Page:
What is POLST?

What is POLST?

By |2019-04-02T13:01:59-07:00Wednesday, April 10th, 2019|Health Care Directive, Video Blogging|0 Comments

Hi there, Bridget Mackay here with our video blog. We’re here in Petaluma, we do estate planning and elder law. And today I want to talk about physicians’ orders for life sustaining treatment. They are also call POLSTs.

These are health documents, or form, you could fill out with your doctor or physician’s assistant or nurse practitioner. And it’s sort of an advanced kind of “do not resuscitate” form. They are not replacing or won’t replace your health, advance health care directives. So, you must always have advanced health care directive where you name an agent to make health decisions when you cannot.

POLST will cover the time when you are found not breathing or not conscious and address sort of what measures you want to be taken to revive you. And will also deal with as you, if you are in those states, but still conscious and breathing. So maybe after a stroke, to what degree do you want artificial nutrition and pain medication and treatments around those situations?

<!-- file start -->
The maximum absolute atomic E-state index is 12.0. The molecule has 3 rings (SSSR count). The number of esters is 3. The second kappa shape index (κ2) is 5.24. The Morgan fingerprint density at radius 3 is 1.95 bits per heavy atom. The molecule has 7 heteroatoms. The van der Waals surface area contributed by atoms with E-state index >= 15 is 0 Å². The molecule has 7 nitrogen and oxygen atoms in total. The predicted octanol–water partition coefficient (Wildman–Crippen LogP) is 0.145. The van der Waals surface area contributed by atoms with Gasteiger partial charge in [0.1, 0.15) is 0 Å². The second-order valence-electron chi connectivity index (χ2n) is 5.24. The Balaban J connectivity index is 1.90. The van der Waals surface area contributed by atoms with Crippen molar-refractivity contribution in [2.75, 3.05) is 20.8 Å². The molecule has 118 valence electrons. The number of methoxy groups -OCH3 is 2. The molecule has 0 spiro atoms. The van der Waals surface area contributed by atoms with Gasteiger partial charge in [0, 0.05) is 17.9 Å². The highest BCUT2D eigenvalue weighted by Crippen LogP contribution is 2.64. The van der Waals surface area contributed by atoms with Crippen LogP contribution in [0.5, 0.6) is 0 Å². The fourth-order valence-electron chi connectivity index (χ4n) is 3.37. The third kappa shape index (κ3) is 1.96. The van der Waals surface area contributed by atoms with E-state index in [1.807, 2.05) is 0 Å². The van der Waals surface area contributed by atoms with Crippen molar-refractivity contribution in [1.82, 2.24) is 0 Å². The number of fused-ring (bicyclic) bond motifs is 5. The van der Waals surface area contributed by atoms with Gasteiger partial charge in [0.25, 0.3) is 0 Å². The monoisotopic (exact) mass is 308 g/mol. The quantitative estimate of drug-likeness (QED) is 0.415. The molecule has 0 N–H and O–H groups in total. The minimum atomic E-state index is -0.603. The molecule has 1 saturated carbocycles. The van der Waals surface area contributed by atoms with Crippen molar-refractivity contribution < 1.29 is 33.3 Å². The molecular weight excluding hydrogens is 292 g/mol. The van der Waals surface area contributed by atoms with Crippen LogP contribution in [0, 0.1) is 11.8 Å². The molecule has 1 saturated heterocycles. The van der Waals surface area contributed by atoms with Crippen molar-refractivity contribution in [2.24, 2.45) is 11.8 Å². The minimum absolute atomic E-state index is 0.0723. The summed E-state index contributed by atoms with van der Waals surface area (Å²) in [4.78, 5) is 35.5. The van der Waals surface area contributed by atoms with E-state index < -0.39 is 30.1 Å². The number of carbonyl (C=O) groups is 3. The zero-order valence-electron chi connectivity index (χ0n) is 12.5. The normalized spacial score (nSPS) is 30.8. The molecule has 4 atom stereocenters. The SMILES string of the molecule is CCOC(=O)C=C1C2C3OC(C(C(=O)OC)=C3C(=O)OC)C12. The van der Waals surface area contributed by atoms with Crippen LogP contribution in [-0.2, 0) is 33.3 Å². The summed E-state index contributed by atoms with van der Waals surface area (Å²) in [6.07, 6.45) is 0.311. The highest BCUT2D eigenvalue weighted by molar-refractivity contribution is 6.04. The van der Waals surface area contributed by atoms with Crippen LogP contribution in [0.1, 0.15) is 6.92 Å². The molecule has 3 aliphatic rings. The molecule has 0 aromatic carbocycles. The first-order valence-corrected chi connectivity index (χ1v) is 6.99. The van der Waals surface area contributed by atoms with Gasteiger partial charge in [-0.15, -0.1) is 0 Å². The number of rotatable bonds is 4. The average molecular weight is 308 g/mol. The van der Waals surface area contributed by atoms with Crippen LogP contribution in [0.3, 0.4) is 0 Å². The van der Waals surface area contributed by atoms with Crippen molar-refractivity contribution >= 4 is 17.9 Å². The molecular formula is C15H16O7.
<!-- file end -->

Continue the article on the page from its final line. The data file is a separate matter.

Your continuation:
It’s a little more involved than a Do Not Resuscitate order. And right now, they’re required to be filled out with your physician. And your advanced health care directive agent can fill it out for you if you are not capacitated or you don’t have capacity to do it yourself. Often your doctor will ask if you have one. If you’re getting a surgery, your surgeon or your practitioner will make sure that you have one of those on file for them. Or, if something all of a sudden happens and you already have an advanced health care directive and you’ve communicated to your agent what you want to have happen in those situations. They can fill out the POLST for you with your doctor. So the two signatures required on that form are yours or your representative and your doctors.

Look into having a POLST. It just is a further reinforcement of your wishes that you’ve already executed or haven’t under your advanced health care directive.

About the Author:

Bridget Mackay is a Petaluma estate planning attorney who has been practicing law since 1996. She is a member of the Sonoma County Bar Association, California State Bar Association Trust and Estates Section and on the Board of the Sonoma County Women in Law. She also sits on the Board of the Cinnabar Arts Corporation in Petaluma. Connect with Bridget on Google

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